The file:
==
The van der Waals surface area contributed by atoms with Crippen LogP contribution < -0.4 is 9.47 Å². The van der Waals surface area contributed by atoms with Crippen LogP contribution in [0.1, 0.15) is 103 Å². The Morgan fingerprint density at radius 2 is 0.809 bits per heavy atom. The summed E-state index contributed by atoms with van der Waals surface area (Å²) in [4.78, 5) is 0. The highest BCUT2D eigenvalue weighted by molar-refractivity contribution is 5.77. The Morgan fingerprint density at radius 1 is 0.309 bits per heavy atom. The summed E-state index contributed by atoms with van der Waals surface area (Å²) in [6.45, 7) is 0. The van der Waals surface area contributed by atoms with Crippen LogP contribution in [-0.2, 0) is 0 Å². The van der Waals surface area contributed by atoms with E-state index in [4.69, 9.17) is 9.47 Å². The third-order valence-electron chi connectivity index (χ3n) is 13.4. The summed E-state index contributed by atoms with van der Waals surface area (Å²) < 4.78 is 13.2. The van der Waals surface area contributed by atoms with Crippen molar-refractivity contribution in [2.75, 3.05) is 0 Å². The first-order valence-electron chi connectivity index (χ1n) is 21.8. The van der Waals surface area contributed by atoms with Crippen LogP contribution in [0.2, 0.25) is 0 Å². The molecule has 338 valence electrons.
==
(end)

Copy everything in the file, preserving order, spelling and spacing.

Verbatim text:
The van der Waals surface area contributed by atoms with Crippen LogP contribution < -0.4 is 9.47 Å². The van der Waals surface area contributed by atoms with Crippen LogP contribution in [0.1, 0.15) is 103 Å². The Morgan fingerprint density at radius 2 is 0.809 bits per heavy atom. The summed E-state index contributed by atoms with van der Waals surface area (Å²) in [4.78, 5) is 0. The highest BCUT2D eigenvalue weighted by molar-refractivity contribution is 5.77. The Morgan fingerprint density at radius 1 is 0.309 bits per heavy atom. The summed E-state index contributed by atoms with van der Waals surface area (Å²) in [6.45, 7) is 0. The van der Waals surface area contributed by atoms with Crippen LogP contribution in [-0.2, 0) is 0 Å². The van der Waals surface area contributed by atoms with E-state index in [4.69, 9.17) is 9.47 Å². The third-order valence-electron chi connectivity index (χ3n) is 13.4. The summed E-state index contributed by atoms with van der Waals surface area (Å²) < 4.78 is 13.2. The van der Waals surface area contributed by atoms with Crippen molar-refractivity contribution in [2.75, 3.05) is 0 Å². The first-order valence-electron chi connectivity index (χ1n) is 21.8. The van der Waals surface area contributed by atoms with Crippen LogP contribution in [0.2, 0.25) is 0 Å². The molecule has 338 valence electrons.